The article about “ahem” asked: Is it Difficult to Write Well About Sex? I tend to think it isn’t, as long as the authors know what they are trying to accomplish with the sex scene. Once authors know their goal, they can write the scene with that goal in mind. On the other hand, maybe sex is difficult to write well. John Littel just won the “bad sex in fiction” prize. That there is such a literary award speaks for itself.

Sex SCENE not SEX Scene

One problem new writers have when they approach a sex scene is that they think of it as a SEX scene rather than a sex SCENE. Any effective scene — sex or not – serves multiple purposes. This is especially true of a sex scene, otherwise it will seem unconnected to the story, as if you just threw sex in the mix because you felt it was time to titillate your readers.

One good use of a sex scene is to show character. One of my favorite scenes in my novel A Spark of Heavenly Fire is when Jeremy King, a world famous actor, sleeps with a woman he just met in a bar.

The sound of weeping woke Jeremy. He turned his head toward his companion and saw one trembling shoulder and a tangle of gleaming hair.

He stretched luxuriously. The red hair hadn’t lied. The girl had been all fire, kindling a passion in him he hadn’t felt in years. The memory of it made him hard.

He reached over and pulled the girl into his arms. He smoothed back her hair and kissed away her tears, murmuring, “Honey,” and “Sweetheart,” and “Dear.”

“I’m such a terrible person,” she said, sobbing.

“Shh. Shh,” he whispered between tiny kisses.

Her arms stole around his neck, and her lips sought his. In a surprisingly short time she bucked beneath him, calling out his name.

You’ve still got it, King, he thought exultantly. Then, after one final thrust, he tumbled into oblivion.

I always liked that scene. It’s not very graphic, but it did what I wanted it to — define the characters

Another good use of a scene is to show the ebb and flow of human connection. For example, you could have three scenes spread throughout the story. In the first scene, perhaps, the man climaxes, feeling connected to the woman. When he immediately goes to sleep, she feels disconnected. In the second scene, perhaps he can’t get it up, leaving him feeling disconnected, but since he tries to make it up to her by cuddling her, she feels connected. In the third scene, they climax together, perhaps cuddle afterward, so they both feel connected.

In addition to the sex, then, you show a pattern of connection and disconnection between the couple (in other words, conflict), you show a whole new perspective of the characters, and you show a change in their relationship. You also end up with a subplot that adds to the overall richness of the story. In other words, you end up with a series of sex SCENES, not just SEX scenes.

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Sex Scenes: Self-Concept and Sex Concept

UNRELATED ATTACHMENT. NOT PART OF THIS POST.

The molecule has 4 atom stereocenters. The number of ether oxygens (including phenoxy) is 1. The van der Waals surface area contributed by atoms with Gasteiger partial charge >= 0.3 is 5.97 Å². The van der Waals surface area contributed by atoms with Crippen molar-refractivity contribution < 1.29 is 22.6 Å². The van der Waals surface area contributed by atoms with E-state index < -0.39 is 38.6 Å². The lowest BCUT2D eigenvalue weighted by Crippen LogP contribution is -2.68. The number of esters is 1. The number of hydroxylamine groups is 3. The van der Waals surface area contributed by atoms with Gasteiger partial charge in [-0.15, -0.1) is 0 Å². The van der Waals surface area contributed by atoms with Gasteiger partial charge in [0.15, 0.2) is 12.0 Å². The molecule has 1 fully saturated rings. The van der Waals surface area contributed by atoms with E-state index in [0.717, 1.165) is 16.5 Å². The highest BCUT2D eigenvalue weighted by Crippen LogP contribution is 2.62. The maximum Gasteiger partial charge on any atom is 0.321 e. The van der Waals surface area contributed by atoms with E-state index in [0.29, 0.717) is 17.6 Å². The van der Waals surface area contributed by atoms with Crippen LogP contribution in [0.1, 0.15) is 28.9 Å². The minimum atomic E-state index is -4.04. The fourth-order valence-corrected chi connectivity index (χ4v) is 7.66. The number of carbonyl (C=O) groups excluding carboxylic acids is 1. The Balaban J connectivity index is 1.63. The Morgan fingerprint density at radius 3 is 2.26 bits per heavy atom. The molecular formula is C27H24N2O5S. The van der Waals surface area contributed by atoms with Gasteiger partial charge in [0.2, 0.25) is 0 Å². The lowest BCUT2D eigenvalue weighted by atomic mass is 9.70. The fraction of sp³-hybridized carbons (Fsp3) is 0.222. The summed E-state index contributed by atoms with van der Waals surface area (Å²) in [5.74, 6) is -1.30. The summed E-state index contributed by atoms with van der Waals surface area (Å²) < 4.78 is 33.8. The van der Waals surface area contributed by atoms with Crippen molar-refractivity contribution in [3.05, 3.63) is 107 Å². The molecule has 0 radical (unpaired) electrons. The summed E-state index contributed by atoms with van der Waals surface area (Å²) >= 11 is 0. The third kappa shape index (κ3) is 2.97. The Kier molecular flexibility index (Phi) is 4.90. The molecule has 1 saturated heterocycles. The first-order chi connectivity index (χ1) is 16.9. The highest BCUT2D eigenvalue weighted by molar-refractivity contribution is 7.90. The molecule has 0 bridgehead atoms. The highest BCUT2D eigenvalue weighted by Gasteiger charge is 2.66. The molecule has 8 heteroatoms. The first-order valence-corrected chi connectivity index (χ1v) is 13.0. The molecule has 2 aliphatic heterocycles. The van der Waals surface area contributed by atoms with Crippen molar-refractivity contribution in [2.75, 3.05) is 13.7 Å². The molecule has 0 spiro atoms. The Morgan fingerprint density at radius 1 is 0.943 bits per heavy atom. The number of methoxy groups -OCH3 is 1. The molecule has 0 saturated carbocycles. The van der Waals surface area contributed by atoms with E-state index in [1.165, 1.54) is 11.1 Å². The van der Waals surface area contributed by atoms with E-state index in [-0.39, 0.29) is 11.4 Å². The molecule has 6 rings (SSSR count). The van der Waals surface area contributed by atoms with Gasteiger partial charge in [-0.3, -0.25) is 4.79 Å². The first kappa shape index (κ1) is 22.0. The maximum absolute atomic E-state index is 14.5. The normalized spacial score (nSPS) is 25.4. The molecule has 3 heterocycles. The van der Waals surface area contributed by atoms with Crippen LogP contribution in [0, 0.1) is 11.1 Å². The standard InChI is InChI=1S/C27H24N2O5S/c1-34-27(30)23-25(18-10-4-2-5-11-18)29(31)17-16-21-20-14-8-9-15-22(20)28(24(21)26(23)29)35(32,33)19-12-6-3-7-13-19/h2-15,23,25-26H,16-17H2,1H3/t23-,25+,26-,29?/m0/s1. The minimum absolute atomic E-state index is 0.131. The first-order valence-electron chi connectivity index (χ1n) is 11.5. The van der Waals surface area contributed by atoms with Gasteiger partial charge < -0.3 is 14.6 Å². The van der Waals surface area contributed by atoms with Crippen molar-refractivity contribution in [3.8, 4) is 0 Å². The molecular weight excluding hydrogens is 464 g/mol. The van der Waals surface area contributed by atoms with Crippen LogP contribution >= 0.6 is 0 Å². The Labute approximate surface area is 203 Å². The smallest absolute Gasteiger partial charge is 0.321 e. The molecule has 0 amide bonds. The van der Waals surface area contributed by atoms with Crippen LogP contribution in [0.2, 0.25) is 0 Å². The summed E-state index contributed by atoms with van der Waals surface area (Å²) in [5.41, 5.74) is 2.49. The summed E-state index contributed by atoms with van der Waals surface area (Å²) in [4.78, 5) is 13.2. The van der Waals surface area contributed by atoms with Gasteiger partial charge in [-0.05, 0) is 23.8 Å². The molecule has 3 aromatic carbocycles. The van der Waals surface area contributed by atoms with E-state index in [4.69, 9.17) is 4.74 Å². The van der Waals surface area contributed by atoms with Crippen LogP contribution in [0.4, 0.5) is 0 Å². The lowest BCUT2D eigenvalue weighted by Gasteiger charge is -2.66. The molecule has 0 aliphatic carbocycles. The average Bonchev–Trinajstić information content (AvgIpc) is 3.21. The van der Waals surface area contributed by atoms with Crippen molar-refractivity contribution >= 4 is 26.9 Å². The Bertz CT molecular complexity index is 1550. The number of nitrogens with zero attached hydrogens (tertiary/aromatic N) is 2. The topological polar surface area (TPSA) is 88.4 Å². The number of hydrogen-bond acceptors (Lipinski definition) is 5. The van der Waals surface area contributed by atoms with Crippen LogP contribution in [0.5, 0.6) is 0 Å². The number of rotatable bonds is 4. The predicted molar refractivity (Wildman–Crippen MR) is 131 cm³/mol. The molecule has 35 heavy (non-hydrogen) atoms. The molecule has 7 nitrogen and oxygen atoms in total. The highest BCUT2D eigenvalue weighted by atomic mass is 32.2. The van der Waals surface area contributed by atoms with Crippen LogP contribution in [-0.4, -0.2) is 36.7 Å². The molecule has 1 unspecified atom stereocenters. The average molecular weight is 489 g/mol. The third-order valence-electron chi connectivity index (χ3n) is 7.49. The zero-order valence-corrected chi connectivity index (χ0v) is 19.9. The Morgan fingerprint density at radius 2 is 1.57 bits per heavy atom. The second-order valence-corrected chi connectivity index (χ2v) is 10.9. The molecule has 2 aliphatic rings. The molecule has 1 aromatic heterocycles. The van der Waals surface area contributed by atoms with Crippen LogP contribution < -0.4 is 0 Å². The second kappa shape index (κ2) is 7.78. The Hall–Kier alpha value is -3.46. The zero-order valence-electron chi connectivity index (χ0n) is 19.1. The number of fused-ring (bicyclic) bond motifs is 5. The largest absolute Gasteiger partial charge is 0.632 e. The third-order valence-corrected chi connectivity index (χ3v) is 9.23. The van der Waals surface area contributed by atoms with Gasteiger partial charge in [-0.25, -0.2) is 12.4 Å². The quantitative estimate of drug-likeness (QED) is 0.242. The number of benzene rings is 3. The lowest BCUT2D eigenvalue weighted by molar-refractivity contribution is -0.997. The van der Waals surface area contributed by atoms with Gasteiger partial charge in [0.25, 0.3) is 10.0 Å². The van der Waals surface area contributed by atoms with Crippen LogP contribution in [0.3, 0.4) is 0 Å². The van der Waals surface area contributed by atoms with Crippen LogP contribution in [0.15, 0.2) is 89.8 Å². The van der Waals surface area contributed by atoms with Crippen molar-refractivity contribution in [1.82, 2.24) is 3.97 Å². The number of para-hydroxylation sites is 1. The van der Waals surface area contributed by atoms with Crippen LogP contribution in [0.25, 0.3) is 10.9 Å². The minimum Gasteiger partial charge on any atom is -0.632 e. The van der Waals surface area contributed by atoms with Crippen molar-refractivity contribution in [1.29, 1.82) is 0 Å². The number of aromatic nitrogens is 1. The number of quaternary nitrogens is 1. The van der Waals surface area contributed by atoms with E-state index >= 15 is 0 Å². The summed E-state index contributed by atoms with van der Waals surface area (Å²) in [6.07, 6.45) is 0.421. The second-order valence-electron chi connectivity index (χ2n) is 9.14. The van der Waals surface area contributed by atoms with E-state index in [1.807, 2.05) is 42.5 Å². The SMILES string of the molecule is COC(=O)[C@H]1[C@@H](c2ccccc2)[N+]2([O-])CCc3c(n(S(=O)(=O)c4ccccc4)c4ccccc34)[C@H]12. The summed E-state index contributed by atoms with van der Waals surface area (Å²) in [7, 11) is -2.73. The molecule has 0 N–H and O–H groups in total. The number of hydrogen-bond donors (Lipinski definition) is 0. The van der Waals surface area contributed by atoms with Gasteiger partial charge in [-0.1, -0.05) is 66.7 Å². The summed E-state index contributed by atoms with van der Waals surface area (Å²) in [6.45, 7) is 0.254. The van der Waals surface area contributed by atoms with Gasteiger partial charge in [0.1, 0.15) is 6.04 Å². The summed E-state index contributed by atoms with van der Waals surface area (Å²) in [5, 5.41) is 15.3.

I just finished reading a book about how to get anyone to do anything, and the basic premise is that you figure out what a person’s self-concept is, and you play up to that. For example, if the person thinks of himself as a good father, you appeal to his father image: “If you help me, it will make a better world for your children.” If you go against a person’s self-concept, he will resist you and may end up disliking you. For example, asking the father to work on a night when he promised to be at his kid’s little league game is a sure way to lose his good will.

Since I have sex scenes on the brain — my last few posts focused on sex scenes — it occurred to me that one way to make a sex scene an important scene rather than just throwing it in because you felt it was time to add a sex scene, is to play on a character’s self-concept. What if a character were making love to a person other than a spouse? Would this lovemaking enhance his or her self-concept, or would it go against it? If the scene enhanced the character’s self-concept, we would learn more about the character. Perhaps she sees herself as a great lover, in which case nothing mattered except the lovemaking– not her marriage vows, not her husband, not her children — and so we know what kind of character she is. If the scene went against the character’s self-concept, then we have a character with inner conflicts. Perhaps the character sees herself as a faithful, till-death-do-us-part wife. In which case, no matter how exciting or tender the scene, it leaves her in turmoil.

I wonder if a character could have a sex concept that is the opposite of his self-concept — a great lover and a faithful spouse? In this case there would be no conflict if the character had an affair. Or would there?

I’m not sure what I’m trying to say—as usual, I am using this blog as a way of concentrating my thoughts. I guess the point I’m trying to make is that a sex scene is a good time to show a character confronting his essence. Without, of course, destroying the mood.

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Sex With Sister Tips — Writing Tips, That Is

Who am I to sneer at a gift from the google gods? Ever since I posted an interview with my sister called “Was It Bizarre Reading a Sex Scene Written By Your Sister?” people have been coming to this blog wanted to find out how to have sex with their sister. If writing about sister sex will boost my blog ranking, then what the heck, I’ll write about sister sex. Or rather, write about writing sister sex.